By, Maxine Goynes '11
SANTA CLARA, Calif. – Santa Clara University's men's soccer team has one of the most accomplished and experienced coaching staffs in the country. The group of Cameron Rast, Eric Yamamoto, Rusty Johnson and Jeff Baicher, were each star players for the Broncos and have been working together as a cohesive coaching staff for nearly ten years - helping guide the program to five of the last 10 WCC Championship titles.
Goalkeepers coach Rusty Johnson (RJ) – a starter for two of SCU's five NCAA College Cup Final Four teams as a player – continues to be instrumental in directing the fortunes of his alma mater. He recently took the time to answer some questions from SantaClaraBroncos.com (SCB).
SCB: What skills and attributes does it take to be a goalkeeper at the highest level?
RJ: You have to have all the skills and attributes to compete at the highest level. Technical (catching, diving, high balls, distribution), tactical (organization, judging, distribution decisions), physical (good size, agility, explosiveness), and psychological (competitiveness, bravery, coachability) are all areas to evaluate in athletes. I feel like right now, we at least know the expectations in all of these areas and for the most part are firing on all cylinders.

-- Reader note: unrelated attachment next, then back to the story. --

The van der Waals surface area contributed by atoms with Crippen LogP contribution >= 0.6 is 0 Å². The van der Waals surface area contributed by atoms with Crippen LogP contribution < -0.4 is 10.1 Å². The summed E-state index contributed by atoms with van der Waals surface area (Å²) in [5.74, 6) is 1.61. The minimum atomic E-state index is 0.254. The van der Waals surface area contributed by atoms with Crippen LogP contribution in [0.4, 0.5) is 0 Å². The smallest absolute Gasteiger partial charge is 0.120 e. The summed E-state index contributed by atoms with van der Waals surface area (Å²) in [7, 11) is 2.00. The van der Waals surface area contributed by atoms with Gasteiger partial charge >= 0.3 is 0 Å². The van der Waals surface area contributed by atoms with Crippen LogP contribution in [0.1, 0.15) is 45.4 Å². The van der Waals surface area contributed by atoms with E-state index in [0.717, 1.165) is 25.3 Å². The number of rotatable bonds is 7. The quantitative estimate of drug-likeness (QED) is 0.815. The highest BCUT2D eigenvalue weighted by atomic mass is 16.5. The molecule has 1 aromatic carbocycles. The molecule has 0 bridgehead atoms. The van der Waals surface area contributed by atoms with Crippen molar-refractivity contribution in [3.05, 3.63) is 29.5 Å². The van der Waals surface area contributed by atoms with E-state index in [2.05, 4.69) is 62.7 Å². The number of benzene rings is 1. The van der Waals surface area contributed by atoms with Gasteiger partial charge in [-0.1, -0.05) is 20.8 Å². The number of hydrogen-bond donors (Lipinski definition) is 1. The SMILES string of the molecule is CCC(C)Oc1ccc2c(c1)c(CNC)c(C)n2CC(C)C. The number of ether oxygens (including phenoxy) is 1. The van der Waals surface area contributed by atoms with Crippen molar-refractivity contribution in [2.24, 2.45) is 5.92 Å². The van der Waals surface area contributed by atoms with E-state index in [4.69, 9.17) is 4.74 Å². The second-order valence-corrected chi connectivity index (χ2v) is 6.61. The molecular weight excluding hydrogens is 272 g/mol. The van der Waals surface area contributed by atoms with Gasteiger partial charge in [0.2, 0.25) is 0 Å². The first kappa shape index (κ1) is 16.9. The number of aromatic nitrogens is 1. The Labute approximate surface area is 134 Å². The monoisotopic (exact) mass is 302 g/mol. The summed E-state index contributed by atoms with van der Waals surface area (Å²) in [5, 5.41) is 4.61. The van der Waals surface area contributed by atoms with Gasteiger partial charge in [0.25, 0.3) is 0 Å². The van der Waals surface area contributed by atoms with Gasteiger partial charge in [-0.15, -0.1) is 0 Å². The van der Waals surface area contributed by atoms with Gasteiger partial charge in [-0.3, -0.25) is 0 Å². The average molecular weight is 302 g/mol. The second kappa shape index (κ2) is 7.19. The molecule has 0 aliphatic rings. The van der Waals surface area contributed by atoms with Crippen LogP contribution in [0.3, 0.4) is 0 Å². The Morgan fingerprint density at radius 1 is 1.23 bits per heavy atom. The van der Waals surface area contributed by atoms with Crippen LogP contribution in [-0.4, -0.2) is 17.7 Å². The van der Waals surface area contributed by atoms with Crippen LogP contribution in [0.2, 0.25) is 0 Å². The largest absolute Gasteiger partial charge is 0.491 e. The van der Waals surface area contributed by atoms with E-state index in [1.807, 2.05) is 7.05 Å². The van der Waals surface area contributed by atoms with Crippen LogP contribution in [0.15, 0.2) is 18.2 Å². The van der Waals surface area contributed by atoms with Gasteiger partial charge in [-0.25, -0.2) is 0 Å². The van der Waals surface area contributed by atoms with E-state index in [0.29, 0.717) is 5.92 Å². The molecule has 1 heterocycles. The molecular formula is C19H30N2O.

SCB: What difference at the college level have you noticed made the difference between a good keeper and a great keeper?
RJ: A great goalkeeper puts the time in. There are many parts of goalkeeping that just require repetition and are quite simple. Things like kicking, fitness, and footwork, are all things that the best goalkeepers at this university did on their own so that time with the coach is better focused on their development.
SCB: What is one thing you wish people knew about being a goalkeeper? (What are some misconceptions?)
RJ: I don't think anyone has any misconceptions about the position. Yes, it is hard. Yes, if we mess up it usually means we give up a goal. Yes, if you come to a home game, heckling the keeper might help. Did I say that? I didn't mean that.